all posts tagged git


by on July 23, 2015

Git archive with submodules and tar magic

Git submodules are actually a very beautiful thing. You might prefer the word powerful or elegant, but that’s not the point. The downside is that they are sometimes misused, so as always, use with care. I’ve used them in projects like puppet-gluster, oh-my-vagrant, and others. If you’re not familiar with them, do a bit of reading and come back later, I’ll wait.

I recently did some work packaging Oh-My-Vagrant as RPM’s. My primary goal was to make sure the entire process was automatic, as I have no patience for manually building RPM’s. Any good packager knows that the pre-requisite for building a SRPM is a source tarball, and I wanted to build those automatically too.

Simply running a tar -cf on my source directory wouldn’t work, because I only want to include files that are stored in git. Thankfully, git comes with a tool called git archive, which does exactly that! No scary tar commands required:

Nobody likes tar

Here’s how you might run it:

$ git archive --prefix=some-project/ -o output.tar.bz2 HEAD

Let’s decompose:

The --prefix argument prepends a string prefix onto every file in the archive. Therefore, if you’d like the root directory to be named some-project, then you prepend that string with a trailing slash, and you’ll have everything nested inside a directory!

The -o flag predictably picks the output file and format. Using .tar.bz2 is quite common.

Lastly, the HEAD portion at the end specifies which git tree to pull the files from. I usually specify a git tag here, but you can specify a commit id if you prefer.

Obligatory, "make this article more interesting" meme image.

Obligatory, “make this article more interesting” meme image.

This is all well and good, but unfortunately, when I open my newly created archive, it is notably missing my git submodules! It would probably make sense for there to be an upstream option so that a --recursive flag would do this magic for you, but unfortunately it doesn’t exist yet.

There are a few scripts floating around that can do this, but I wanted something small, and without any real dependencies, that I can embed in my project Makefile, so that it’s all self-contained.

Here’s what that looks like:

sometarget:
    @echo Running git archive...
    # use HEAD if tag doesn't exist yet, so that development is easier...
    git archive --prefix=oh-my-vagrant-$(VERSION)/ -o $(SOURCE) $(VERSION) 2> /dev/null || (echo 'Warning: $(VERSION) does not exist.' && git archive --prefix=oh-my-vagrant-$(VERSION)/ -o $(SOURCE) HEAD)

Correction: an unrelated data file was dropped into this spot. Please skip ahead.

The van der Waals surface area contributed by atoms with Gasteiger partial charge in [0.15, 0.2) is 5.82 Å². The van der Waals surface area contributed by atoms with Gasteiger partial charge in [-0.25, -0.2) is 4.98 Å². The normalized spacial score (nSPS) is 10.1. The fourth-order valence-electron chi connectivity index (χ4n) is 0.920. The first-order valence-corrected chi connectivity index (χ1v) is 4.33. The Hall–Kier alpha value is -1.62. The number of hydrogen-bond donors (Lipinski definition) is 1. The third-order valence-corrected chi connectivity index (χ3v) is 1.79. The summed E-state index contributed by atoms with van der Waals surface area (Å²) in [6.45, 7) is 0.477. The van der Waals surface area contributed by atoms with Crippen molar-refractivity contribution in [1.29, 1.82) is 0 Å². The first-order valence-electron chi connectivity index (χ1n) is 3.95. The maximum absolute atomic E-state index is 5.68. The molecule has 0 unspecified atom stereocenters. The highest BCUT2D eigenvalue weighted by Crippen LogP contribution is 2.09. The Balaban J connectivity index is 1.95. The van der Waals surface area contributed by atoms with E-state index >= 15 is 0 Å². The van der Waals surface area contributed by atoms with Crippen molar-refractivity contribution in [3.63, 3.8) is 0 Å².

# TODO: if git archive had a --submodules flag this would easier!
    @echo Running git archive submodules...
    # i thought i would need --ignore-zeros, but it doesn't seem necessary!
    p=`pwd` && (echo .; git submodule foreach) | while read entering path; do 
        temp="$${path%'}"; 
        temp="$${temp#'}"; 
        path=$$temp; 
        [ "$$path" = "" ] && continue; 
        (cd $$path && git archive --prefix=oh-my-vagrant-$(VERSION)/$$path/ HEAD > $$p/rpmbuild/tmp.tar && tar --concatenate --file=$$p/$(SOURCE) $$p/rpmbuild/tmp.tar && rm $$p/rpmbuild/tmp.tar); 
    done

This is a bit tricky to read, so I’ll try to break it down. Remember, double dollar signs are used in Make syntax for embedded bash code since a single dollar sign is a special Make identifier. The $(VERSION) variable corresponds to the version of the project I’m building, which matches a git tag that I’ve previously created. $(SOURCE) corresponds to an output file name, ending in the .tar.bz2 suffix.

    p=`pwd` && (echo .; git submodule foreach) | while read entering path; do 

In this first line, we store the current working directory for use later, and then loop through the output of the git submodule foreach command. That output normally looks something like this:

james@computer:~/code/oh-my-vagrant$ git submodule foreach 
Entering 'vagrant/gems/xdg'
Entering 'vagrant/kubernetes/templates/default'
Entering 'vagrant/p4h'
Entering 'vagrant/puppet/modules/module-data'
Entering 'vagrant/puppet/modules/puppet'
Entering 'vagrant/puppet/modules/stdlib'
Entering 'vagrant/puppet/modules/yum'